How to Buy a (First) Dog
The Obamas can take heed: With 158 canine breeds, finding the ideal pup can be an elusive goal. See where our search ends.
The Obamas are looking to buy a dog? Tell me about it. Ten years ago, my family and I explored the same idea -- and only the "perfect" dog would do. We conducted our search with nary a pollster to gauge public opinion or a single Secret Service agent to drive us from dog show to animal shelter.
Here’s the real-time description of how we researched our choices, and an update on what we decided.
I'm standing in the middle of a cavernous building trying to persuade my 9-year-old daughter, Devon, that the short, squat, pop-eyed, mug-faced, sissy-looking little animal scampering around ring 8 is cute. Real cute. A 15-pound love bucket of cuteness -- and way more adorable than the big, messy, galumphing golden retriever she has spotted across the room. Devon, pragmatic soul that she is, seems willing to be persuaded. She has detected a tiny fissure in the wall of resistance I have erected against dogs of any shape, size and form -- and she's determined to squeeze through it.
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Call the idea an academic exercise or the musings of a mother whose two older children are teetering on the edge of the nest. Whatever the reason, I've agreed to identify -- in theory, anyway -- the Perfect Dog: one that doesn't slobber, shed, sprint after sparrows, sprinkle on the aspidistras and do all the doggy things that have long led me to steer clear of Canis familiaris. Of course, if I do find such a dog, the next question is inescapable: Would I, a lifelong dogophobe, be willing to buy it?
GENTLEMAN FROM BOSTON My search begins with the 158 breeds currently recognized by the American Kennel Club, on the theory that they represent fewer variables than mixed breeds. Now for the fun part: looking though books and Web sites for my paragon of dogdom.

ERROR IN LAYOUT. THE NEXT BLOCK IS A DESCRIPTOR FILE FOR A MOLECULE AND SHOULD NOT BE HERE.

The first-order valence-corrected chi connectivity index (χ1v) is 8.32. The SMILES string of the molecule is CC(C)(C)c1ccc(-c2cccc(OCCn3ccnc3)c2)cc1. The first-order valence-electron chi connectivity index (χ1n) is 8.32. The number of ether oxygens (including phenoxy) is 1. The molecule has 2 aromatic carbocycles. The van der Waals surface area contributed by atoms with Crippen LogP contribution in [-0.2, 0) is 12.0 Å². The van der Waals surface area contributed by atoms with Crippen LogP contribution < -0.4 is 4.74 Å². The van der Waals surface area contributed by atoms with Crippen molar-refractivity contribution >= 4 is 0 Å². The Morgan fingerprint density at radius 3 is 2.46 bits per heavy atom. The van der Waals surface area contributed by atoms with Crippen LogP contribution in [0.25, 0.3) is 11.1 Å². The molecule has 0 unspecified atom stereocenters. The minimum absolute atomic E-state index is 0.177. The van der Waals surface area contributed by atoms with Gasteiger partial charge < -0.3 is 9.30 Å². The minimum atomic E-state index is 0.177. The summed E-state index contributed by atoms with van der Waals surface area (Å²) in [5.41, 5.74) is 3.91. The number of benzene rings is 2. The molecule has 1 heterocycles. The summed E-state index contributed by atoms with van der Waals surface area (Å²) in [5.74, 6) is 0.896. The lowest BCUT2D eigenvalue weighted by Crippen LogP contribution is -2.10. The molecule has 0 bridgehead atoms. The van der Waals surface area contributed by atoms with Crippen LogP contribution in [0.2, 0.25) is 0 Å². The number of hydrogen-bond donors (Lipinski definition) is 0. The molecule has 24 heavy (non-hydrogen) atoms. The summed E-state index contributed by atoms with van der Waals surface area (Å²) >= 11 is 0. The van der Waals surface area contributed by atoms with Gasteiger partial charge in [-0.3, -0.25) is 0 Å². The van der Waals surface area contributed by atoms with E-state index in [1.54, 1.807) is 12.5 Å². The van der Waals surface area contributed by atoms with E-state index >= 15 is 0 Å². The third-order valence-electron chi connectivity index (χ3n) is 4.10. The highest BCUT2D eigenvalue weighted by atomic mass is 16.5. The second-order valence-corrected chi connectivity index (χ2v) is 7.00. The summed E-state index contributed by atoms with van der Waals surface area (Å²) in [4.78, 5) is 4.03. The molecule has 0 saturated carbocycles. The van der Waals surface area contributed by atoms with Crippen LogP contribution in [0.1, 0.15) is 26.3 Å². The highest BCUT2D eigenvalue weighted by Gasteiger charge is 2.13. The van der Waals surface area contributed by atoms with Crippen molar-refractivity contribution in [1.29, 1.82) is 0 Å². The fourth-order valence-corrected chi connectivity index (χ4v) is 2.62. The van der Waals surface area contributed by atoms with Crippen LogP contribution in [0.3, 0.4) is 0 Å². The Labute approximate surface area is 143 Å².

Information on purebred dogs abounds; still, winnowing the list proves fairly easy. First, I eliminate all dogs that require lots of exercise. My children, who usually spring from their beds 30 seconds before the school bus is due, are not likely to spend several hours a day walking a pet. Then I eliminate dogs that shed a lot, bark a lot, eat a lot or drool a lot, plus any that can be called "aggressive" (including chow chows, pit bull terriers and German shepherds) or "snappy (Pekingese and toy poodles).
In the end, I settle on the Boston terrier, nicknamed "the American gentleman" for its tuxedo-like coat and considered "one of the most delightful of canine companions," according to the Roger Caras Dog Book (available used starting at about $3 at Amazon.com). Bostons don't stink, barely shed, need minimal grooming and require only moderate exercise. As a nonsporting breed, they aren't desperate to retrieve dead birds or stalk squirrels. In fact, writes Caras, "the Boston has only one use: love."
GOOD BREEDING WILL OUT Actually, there is one little problem, I discover as I watch eight Bostons hurl themselves in the direction of their owner, Norman Randall, at his kennel in Accokeek, Md. I have driven about an hour from my home to see the dogs and meet Randall, who is president of the Boston Terriers Club of America. Visiting a reputable breeder, experts say, lets you check out a dog and find out if it suits your family. Randall's kennel is spotless, and he has decades of experience. I've come to the right place.
But here's the problem. Bostons are smaller than I had anticipated and don't exactly exude manly ruggedness. In fact, they bear a striking resemblance to the pampered pets that used to sit on my great-aunt's lap and nibble Pepperidge Farm cookies. I can't quite envision one in my chaotic household, but Randall assures me that Bostons are lovable animals, suitable for a family with older kids (younger children can be too rough) and valued for their temperament. "These dogs will lick you to death," he says.
That endorsement is good enough for me. I inquire about price-a stiff $1,000 to $1,500 for Randall's dogs, all champions -- and health risks, which I'm told include a tendency toward juvenile cataracts and trick knees. With careful screening, Randall says, some of those problems can be avoided, but all Bostons are sensitive to temperature extremes, and require air-conditioning in the summer and a coat in the winter. As for the cost, I should "spend the bucks" to get a good dog, he says. "You'll have it for 12 to 15 years-considered that way, they're not very expensive."